With a $32 million “Power of 3″ fundraising campaign and a renovation project that’s been going on for a year, Cleveland Play House opened its doors to the public this month with Bertolt Brecht’s The Life of Galileo.
A couple days before seeing the show last week, I got to take a look at the newly renovated Allen Theatre during our PlayhouseSquare Partners meeting. I’d read a lot about the renovation over the last year so I knew a few of things to expect (for one, how they had transformed a cavernous theatre into a very intimate space), but I was still blown away.
I think what most impressed was how well the theatre balances the new and the old — still respecting the old architecture and not harming or touching it, while creating a sleek lobby and instituting modern amenities and tech in the performance space. I think this balance is most clearly seen by how the acoustic panels on the ceiling and perforated metal panels along the wall adjust the acoustics of the room but still allow you to admire the Allen’s ornate decorative plasterwork and murals.
For its first show in their new space, the Cleveland Play House made a fitting choice with Brecht’s The Life of Galileo because it really showcased the capabilities of the new space.
The Life of Galileo focuses on the later part of Galileo’s life from his “discovery” of the telescope through his persecution and house arrest (with some liberties taken with his personal life – especially regarding Galileo’s daughter). Brecht himself witnessed and experienced political persecution during WWII and the Cold War, and to an extent his opposition to certain parties can be seen in the play’s discussions of dogma and the debate over whether someone should stand their ground in the face of oppression.
While staying true to the text and ideas of the work, the Play House contemporized the production through modern dress and by linking the play’s themes to our current political and dogmatic landscape.
The sun at the center of this production’s universe was Paul Whitworth as Galileo Galilei. He played the same role when Director Michael Donald Edwards helmed the play at Asolo Repertory Theatre last year. Not only was he physically an amazing match for the philosopher and scientist, but his performance fully captured the dynamic, revolutionary genius of the Father of Modern Science and the flawed, overindulgent nature of the man.
Fittingly, the rest of the ensemble revolved around Whitworth like the planets around the sun – none of them shining as brightly, but nonethless complementing and supporting the actor’s performance, contributing to a very strong production.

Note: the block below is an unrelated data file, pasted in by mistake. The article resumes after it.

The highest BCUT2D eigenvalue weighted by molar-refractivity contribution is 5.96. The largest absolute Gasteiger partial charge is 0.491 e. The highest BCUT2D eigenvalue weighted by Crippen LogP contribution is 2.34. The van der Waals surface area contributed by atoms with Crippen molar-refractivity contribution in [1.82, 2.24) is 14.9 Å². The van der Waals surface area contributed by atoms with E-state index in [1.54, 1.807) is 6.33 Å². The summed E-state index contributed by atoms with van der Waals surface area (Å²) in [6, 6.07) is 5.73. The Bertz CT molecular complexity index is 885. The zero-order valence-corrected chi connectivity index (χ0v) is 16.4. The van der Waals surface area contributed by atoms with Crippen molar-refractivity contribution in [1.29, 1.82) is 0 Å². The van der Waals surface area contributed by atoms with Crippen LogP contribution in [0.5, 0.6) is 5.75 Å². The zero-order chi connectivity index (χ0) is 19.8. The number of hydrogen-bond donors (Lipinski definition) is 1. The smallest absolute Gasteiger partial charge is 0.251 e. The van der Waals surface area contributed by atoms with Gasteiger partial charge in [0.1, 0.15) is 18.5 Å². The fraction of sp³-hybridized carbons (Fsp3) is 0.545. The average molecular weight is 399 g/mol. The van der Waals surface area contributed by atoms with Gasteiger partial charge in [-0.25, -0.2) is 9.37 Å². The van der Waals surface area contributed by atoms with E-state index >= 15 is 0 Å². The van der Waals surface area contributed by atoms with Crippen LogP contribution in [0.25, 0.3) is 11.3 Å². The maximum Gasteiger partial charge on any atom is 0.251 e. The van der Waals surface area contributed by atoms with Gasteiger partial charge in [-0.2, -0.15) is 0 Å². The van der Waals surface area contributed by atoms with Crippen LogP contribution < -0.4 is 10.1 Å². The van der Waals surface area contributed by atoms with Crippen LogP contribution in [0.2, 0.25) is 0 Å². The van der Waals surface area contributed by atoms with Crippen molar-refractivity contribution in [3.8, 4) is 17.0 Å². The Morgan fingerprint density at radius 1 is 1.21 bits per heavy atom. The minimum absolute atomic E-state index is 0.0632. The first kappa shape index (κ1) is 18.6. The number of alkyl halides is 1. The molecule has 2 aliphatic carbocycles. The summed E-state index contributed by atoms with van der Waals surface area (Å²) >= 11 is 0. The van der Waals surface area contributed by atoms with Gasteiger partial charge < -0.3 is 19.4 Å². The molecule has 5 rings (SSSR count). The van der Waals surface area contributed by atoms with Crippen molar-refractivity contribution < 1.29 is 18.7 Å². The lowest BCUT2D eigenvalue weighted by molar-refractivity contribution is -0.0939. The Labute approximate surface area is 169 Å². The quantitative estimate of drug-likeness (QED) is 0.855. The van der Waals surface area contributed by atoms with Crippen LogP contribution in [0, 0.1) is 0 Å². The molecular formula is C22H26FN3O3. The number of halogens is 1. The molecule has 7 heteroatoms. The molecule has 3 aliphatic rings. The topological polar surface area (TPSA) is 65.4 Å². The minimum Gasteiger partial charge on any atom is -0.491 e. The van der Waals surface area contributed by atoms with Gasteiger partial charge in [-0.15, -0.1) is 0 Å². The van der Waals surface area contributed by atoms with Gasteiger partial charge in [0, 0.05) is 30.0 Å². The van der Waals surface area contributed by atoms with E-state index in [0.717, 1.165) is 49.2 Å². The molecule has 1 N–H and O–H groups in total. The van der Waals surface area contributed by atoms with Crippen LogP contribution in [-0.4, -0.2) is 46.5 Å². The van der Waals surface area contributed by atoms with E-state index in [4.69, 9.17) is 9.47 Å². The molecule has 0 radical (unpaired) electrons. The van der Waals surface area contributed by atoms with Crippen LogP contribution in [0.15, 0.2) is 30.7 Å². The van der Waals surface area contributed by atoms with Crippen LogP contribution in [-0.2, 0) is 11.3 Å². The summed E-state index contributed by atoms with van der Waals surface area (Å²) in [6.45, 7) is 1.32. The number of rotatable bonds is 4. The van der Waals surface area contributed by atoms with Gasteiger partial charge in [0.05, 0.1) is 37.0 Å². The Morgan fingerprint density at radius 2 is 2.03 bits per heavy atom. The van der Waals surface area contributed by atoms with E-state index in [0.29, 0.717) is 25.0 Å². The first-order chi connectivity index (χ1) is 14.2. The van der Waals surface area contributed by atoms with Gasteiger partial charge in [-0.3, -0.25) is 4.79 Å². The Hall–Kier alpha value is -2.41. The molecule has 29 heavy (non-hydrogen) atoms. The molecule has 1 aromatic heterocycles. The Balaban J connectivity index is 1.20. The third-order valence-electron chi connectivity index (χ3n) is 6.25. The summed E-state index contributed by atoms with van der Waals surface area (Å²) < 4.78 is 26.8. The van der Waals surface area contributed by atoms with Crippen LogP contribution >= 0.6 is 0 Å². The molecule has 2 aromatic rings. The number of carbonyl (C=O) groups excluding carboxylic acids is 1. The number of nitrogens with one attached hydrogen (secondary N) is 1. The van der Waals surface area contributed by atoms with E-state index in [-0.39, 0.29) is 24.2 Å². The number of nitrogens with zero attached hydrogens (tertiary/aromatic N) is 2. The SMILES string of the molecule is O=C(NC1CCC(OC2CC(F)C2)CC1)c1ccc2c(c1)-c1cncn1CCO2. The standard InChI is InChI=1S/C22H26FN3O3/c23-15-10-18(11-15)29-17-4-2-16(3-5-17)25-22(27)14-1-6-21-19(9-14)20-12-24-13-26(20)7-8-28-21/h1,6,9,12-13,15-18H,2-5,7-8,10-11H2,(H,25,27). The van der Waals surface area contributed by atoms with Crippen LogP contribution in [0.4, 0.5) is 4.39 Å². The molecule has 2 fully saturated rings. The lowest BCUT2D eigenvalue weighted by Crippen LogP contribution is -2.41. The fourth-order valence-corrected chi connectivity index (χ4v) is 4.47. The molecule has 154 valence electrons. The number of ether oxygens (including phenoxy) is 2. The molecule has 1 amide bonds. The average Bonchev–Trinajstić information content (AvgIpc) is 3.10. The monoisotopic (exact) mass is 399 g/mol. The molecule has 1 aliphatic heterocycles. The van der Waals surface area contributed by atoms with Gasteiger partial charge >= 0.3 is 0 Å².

I especially enjoyed Robert Ellis, Sheldon Best, Stephen Caffrey and Jeremy Kendall’s performances as they rallied around Galileo and then were ultimately devastated by his recantation, as well as Myra Lucretia Taylor and Kim Krane who played the women in his life (his housekeeper and daughter).
While Signora Sarti and Virginia Galilei’s devoutness to the Church may have conflicted with Galileo’s new theories, Taylor and Krane did an excellent job at demonstrating their characters’ unconditional dedication to him (even when his confrontation against the Church greatly impacts their own lives).
I was also happy to see that the Cleveland Play House brought the quality of production design I’ve always enjoyed to their new space. Although the stage started out completely stripped (a nice touch that allowed the audience see all the way to the back wall), it quickly filled as the cast entered.
Instead of utilizing huge pieces to set the various scenes, the production went with a simpler approach using a couple of flats and furniture. This allowed the moments of surprising multimedia to be even more impressive. For instance, when Galileo is showing off the views of the planets and moons that can be seen through his telescope, beautiful projections of our moon, the Milky Way, and Jupiter’s orbiting moons suddenly appear in the background.
While a production may take a risk in implementing video and projections into a play (especially if it’s not done well), the Play House did an excellent job incorporating it. It made Galileo’s passionate descriptions of the skys even more splendid. And on the occasion when Brecht’s speeches on politics get a little overwhelming, there are a few extravagant moments (like the trippy rap sequence that parallels the play to current issues) which jar your attention and re-invigorate the action.
From the renovated audience space to the performances — and most definitely the production design, The Life of Galileo is an ideal beginning to the Cleveland Play House’s new life in the Allen Theatre.
The production is playing until October 9th and tickets can be purchased online or by calling 216-241-6000.
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Disclosure: I was provided 2 media passes to see The Life of Galileo; however, my opinions on the production are 100% my own.